James V. Shuls

By most academic measures, the Show-Me State usually performs near the middle of the pack, rarely cracking the top 25 in national rankings. But there is at least one area in which Missouri is a top-tier state: the number of school districts. With more than 500 districts, Missouri ranks 11th in the nation.

There is nothing inherently wrong with having a lot of school districts, provided that you are able to support them all. Researchers such as James Conant have long argued that small school districts are more costly to operate. In addition, small districts often are unable to offer the same quality or diversity of educational opportunity as some larger districts. This is one reason why some are looking to school district consolidation as a possible way to improve outcomes and decrease costs.

One argument often made against district consolidation has to do with geography. Opponents contend that many districts with low enrollments are actually very large geographically, meaning that consolidating them would require students to travel great distances to get to school every day.

There are two easy responses to this objection. First, district consolidation does not necessarily mean consolidating schools themselves. Children’s travel times don’t have to change at all; districts could just consolidate their central offices and eliminate costly and redundant staff and services.

But more importantly, the premise of the argument simply isn’t true; Missouri’s small school districts aren’t nearly as big geographically as you might think.

The table below shows the mean square miles of Missouri school districts of various sizes. These data were obtained from the Missouri Department of Elementary and Secondary Education’s website. The average school district in Missouri covers an area of approximately 134.5 square miles. Large school districts (those with more than 1,000 students) cover more area (averaging 142.8 square miles). School districts with fewer than 350 students cover just 100.4 square miles. These districts receive additional funding form the state because of their low enrollment. Smaller still, school districts with fewer than 100 students cover just 63.9 square miles.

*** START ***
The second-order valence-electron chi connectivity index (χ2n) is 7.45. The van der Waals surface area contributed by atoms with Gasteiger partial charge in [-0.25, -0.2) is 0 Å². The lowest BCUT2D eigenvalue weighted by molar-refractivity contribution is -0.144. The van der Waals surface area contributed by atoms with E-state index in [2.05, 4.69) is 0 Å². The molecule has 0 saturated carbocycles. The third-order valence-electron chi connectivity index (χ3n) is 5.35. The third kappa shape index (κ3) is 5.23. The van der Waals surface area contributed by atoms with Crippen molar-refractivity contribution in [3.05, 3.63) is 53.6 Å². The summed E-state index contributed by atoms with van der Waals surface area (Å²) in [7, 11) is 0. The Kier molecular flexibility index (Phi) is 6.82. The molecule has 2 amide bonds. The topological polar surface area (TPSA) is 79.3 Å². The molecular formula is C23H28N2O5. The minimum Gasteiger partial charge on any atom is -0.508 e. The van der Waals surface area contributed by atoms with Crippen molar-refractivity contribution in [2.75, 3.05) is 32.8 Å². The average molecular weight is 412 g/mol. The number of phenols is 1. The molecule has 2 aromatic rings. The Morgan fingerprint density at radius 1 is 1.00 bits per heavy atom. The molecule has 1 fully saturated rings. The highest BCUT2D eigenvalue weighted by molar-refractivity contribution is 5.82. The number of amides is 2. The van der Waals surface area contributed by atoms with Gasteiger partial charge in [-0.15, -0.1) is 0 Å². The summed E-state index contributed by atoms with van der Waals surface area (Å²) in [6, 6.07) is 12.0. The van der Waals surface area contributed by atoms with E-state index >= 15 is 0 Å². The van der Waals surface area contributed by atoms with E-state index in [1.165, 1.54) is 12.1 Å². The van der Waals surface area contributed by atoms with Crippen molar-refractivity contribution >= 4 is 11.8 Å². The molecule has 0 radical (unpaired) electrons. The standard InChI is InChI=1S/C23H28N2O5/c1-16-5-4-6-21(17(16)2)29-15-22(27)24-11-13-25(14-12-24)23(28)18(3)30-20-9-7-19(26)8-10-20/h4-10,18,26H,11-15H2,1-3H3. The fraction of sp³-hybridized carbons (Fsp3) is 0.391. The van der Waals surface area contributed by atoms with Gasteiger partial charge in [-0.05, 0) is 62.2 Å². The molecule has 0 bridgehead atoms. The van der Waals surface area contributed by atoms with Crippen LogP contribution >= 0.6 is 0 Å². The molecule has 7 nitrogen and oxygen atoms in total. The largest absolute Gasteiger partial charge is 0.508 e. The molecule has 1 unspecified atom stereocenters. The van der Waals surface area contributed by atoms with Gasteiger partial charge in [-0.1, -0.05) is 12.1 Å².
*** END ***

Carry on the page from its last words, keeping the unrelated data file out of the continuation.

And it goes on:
For perspective, an 8-mile by 8-mile square would be 64 square miles.

Student Enrollment

Number of School Districts

Mean Square Miles

100 or less



350 less






1001 and up



All Districts



There may be perfectly valid arguments against school consolidation, but for districts with fewer than 100 students, size does not appear to be one of them.


About the Author

James Shuls
James Shuls
Distinguished Fellow of Education Policy

James V. Shuls is an assistant professor of educational leadership and policy studies at the University of Missouri–St. Louis and Distinguished Fellow in Education Policy at the Show-Me Institute.